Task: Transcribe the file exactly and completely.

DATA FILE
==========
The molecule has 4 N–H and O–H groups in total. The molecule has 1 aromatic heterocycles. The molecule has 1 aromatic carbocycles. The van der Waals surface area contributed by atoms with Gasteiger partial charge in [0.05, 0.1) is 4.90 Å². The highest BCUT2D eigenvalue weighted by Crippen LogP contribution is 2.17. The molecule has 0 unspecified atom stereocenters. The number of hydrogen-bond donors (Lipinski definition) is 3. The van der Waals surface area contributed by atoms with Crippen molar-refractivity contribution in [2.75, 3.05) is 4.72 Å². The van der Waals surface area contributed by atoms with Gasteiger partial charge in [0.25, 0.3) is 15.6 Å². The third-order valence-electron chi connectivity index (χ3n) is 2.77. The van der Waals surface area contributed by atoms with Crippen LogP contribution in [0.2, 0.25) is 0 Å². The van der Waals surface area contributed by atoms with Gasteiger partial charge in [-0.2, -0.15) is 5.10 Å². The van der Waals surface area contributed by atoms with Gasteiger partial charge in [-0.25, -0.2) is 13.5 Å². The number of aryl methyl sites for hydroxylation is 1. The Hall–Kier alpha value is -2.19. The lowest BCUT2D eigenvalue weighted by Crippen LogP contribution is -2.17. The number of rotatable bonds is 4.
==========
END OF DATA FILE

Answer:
The molecule has 4 N–H and O–H groups in total. The molecule has 1 aromatic heterocycles. The molecule has 1 aromatic carbocycles. The van der Waals surface area contributed by atoms with Gasteiger partial charge in [0.05, 0.1) is 4.90 Å². The highest BCUT2D eigenvalue weighted by Crippen LogP contribution is 2.17. The molecule has 0 unspecified atom stereocenters. The number of hydrogen-bond donors (Lipinski definition) is 3. The van der Waals surface area contributed by atoms with Crippen molar-refractivity contribution in [2.75, 3.05) is 4.72 Å². The van der Waals surface area contributed by atoms with Gasteiger partial charge in [0.25, 0.3) is 15.6 Å². The third-order valence-electron chi connectivity index (χ3n) is 2.77. The van der Waals surface area contributed by atoms with Crippen LogP contribution in [0.2, 0.25) is 0 Å². The van der Waals surface area contributed by atoms with Gasteiger partial charge in [-0.2, -0.15) is 5.10 Å². The van der Waals surface area contributed by atoms with Gasteiger partial charge in [-0.25, -0.2) is 13.5 Å². The number of aryl methyl sites for hydroxylation is 1. The Hall–Kier alpha value is -2.19. The lowest BCUT2D eigenvalue weighted by Crippen LogP contribution is -2.17. The number of rotatable bonds is 4.